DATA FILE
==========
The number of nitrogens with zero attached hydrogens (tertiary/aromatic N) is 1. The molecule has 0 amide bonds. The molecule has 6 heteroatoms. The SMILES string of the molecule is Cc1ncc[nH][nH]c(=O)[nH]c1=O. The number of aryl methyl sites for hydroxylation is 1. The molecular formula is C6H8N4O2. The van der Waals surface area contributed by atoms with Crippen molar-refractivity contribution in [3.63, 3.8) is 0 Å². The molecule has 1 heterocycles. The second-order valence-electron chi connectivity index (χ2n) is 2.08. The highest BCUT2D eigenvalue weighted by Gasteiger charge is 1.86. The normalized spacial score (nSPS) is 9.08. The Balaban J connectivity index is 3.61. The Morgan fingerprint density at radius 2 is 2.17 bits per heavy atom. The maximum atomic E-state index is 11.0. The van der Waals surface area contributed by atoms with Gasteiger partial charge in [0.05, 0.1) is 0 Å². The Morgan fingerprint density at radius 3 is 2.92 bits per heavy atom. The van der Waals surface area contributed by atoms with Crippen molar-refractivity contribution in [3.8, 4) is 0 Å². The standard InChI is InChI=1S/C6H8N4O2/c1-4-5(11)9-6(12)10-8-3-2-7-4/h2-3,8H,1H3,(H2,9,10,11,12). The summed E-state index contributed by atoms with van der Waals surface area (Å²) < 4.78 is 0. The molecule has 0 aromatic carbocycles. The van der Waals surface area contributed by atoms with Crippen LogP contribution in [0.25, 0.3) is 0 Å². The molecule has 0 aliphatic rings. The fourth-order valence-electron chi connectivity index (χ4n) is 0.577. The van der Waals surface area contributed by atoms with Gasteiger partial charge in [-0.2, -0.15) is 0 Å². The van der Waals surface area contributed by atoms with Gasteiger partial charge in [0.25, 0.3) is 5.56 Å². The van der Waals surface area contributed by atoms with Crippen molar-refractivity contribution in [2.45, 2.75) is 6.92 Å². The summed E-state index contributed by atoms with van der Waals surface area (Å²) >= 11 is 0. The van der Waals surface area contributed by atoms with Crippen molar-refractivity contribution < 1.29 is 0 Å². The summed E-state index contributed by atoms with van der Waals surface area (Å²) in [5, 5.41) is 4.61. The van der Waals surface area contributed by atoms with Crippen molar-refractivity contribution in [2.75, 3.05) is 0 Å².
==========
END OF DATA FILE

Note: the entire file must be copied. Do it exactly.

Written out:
The number of nitrogens with zero attached hydrogens (tertiary/aromatic N) is 1. The molecule has 0 amide bonds. The molecule has 6 heteroatoms. The SMILES string of the molecule is Cc1ncc[nH][nH]c(=O)[nH]c1=O. The number of aryl methyl sites for hydroxylation is 1. The molecular formula is C6H8N4O2. The van der Waals surface area contributed by atoms with Crippen molar-refractivity contribution in [3.63, 3.8) is 0 Å². The molecule has 1 heterocycles. The second-order valence-electron chi connectivity index (χ2n) is 2.08. The highest BCUT2D eigenvalue weighted by Gasteiger charge is 1.86. The normalized spacial score (nSPS) is 9.08. The Balaban J connectivity index is 3.61. The Morgan fingerprint density at radius 2 is 2.17 bits per heavy atom. The maximum atomic E-state index is 11.0. The van der Waals surface area contributed by atoms with Gasteiger partial charge in [0.05, 0.1) is 0 Å². The Morgan fingerprint density at radius 3 is 2.92 bits per heavy atom. The van der Waals surface area contributed by atoms with Crippen molar-refractivity contribution in [3.8, 4) is 0 Å². The standard InChI is InChI=1S/C6H8N4O2/c1-4-5(11)9-6(12)10-8-3-2-7-4/h2-3,8H,1H3,(H2,9,10,11,12). The summed E-state index contributed by atoms with van der Waals surface area (Å²) < 4.78 is 0. The molecule has 0 aromatic carbocycles. The van der Waals surface area contributed by atoms with Crippen LogP contribution in [0.25, 0.3) is 0 Å². The molecule has 0 aliphatic rings. The fourth-order valence-electron chi connectivity index (χ4n) is 0.577. The van der Waals surface area contributed by atoms with Gasteiger partial charge in [-0.2, -0.15) is 0 Å². The van der Waals surface area contributed by atoms with Gasteiger partial charge in [0.25, 0.3) is 5.56 Å². The van der Waals surface area contributed by atoms with Crippen molar-refractivity contribution in [2.45, 2.75) is 6.92 Å². The summed E-state index contributed by atoms with van der Waals surface area (Å²) >= 11 is 0. The van der Waals surface area contributed by atoms with Crippen molar-refractivity contribution < 1.29 is 0 Å². The summed E-state index contributed by atoms with van der Waals surface area (Å²) in [5, 5.41) is 4.61. The van der Waals surface area contributed by atoms with Crippen molar-refractivity contribution in [2.75, 3.05) is 0 Å².